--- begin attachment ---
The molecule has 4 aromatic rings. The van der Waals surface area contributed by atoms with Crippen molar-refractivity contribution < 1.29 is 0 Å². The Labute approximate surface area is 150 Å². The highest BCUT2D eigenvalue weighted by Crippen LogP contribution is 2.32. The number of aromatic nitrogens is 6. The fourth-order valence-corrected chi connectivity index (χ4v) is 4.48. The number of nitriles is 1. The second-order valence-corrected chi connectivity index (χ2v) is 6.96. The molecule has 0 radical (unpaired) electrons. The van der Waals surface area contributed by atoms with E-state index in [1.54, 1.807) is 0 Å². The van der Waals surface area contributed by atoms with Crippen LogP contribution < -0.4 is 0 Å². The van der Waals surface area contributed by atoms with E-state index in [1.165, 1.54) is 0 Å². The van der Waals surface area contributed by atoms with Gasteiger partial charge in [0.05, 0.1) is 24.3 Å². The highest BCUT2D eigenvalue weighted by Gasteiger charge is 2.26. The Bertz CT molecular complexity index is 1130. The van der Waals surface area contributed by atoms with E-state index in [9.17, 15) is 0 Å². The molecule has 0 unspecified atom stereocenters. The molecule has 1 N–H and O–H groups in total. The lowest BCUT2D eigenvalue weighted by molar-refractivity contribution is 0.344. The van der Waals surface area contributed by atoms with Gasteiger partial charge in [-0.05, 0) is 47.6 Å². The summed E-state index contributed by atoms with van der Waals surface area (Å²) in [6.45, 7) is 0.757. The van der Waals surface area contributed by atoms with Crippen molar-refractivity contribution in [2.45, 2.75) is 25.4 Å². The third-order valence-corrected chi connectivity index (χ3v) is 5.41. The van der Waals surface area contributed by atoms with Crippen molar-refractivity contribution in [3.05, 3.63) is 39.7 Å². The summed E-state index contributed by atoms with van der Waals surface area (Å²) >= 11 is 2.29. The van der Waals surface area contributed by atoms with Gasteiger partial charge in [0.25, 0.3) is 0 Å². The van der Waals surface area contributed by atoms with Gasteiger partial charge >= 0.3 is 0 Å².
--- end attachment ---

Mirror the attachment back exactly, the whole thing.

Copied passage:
The molecule has 4 aromatic rings. The van der Waals surface area contributed by atoms with Crippen molar-refractivity contribution < 1.29 is 0 Å². The Labute approximate surface area is 150 Å². The highest BCUT2D eigenvalue weighted by Crippen LogP contribution is 2.32. The number of aromatic nitrogens is 6. The fourth-order valence-corrected chi connectivity index (χ4v) is 4.48. The number of nitriles is 1. The second-order valence-corrected chi connectivity index (χ2v) is 6.96. The molecule has 0 radical (unpaired) electrons. The van der Waals surface area contributed by atoms with E-state index in [1.54, 1.807) is 0 Å². The van der Waals surface area contributed by atoms with Crippen LogP contribution < -0.4 is 0 Å². The van der Waals surface area contributed by atoms with E-state index in [1.165, 1.54) is 0 Å². The van der Waals surface area contributed by atoms with Gasteiger partial charge in [0.05, 0.1) is 24.3 Å². The highest BCUT2D eigenvalue weighted by Gasteiger charge is 2.26. The Bertz CT molecular complexity index is 1130. The van der Waals surface area contributed by atoms with E-state index in [9.17, 15) is 0 Å². The molecule has 0 unspecified atom stereocenters. The molecule has 1 N–H and O–H groups in total. The lowest BCUT2D eigenvalue weighted by molar-refractivity contribution is 0.344. The van der Waals surface area contributed by atoms with Gasteiger partial charge in [-0.05, 0) is 47.6 Å². The summed E-state index contributed by atoms with van der Waals surface area (Å²) in [6.45, 7) is 0.757. The van der Waals surface area contributed by atoms with Crippen molar-refractivity contribution in [2.45, 2.75) is 25.4 Å². The third-order valence-corrected chi connectivity index (χ3v) is 5.41. The van der Waals surface area contributed by atoms with Crippen molar-refractivity contribution in [3.05, 3.63) is 39.7 Å². The summed E-state index contributed by atoms with van der Waals surface area (Å²) >= 11 is 2.29. The van der Waals surface area contributed by atoms with Gasteiger partial charge in [0.25, 0.3) is 0 Å². The van der Waals surface area contributed by atoms with Gasteiger partial charge >= 0.3 is 0 Å².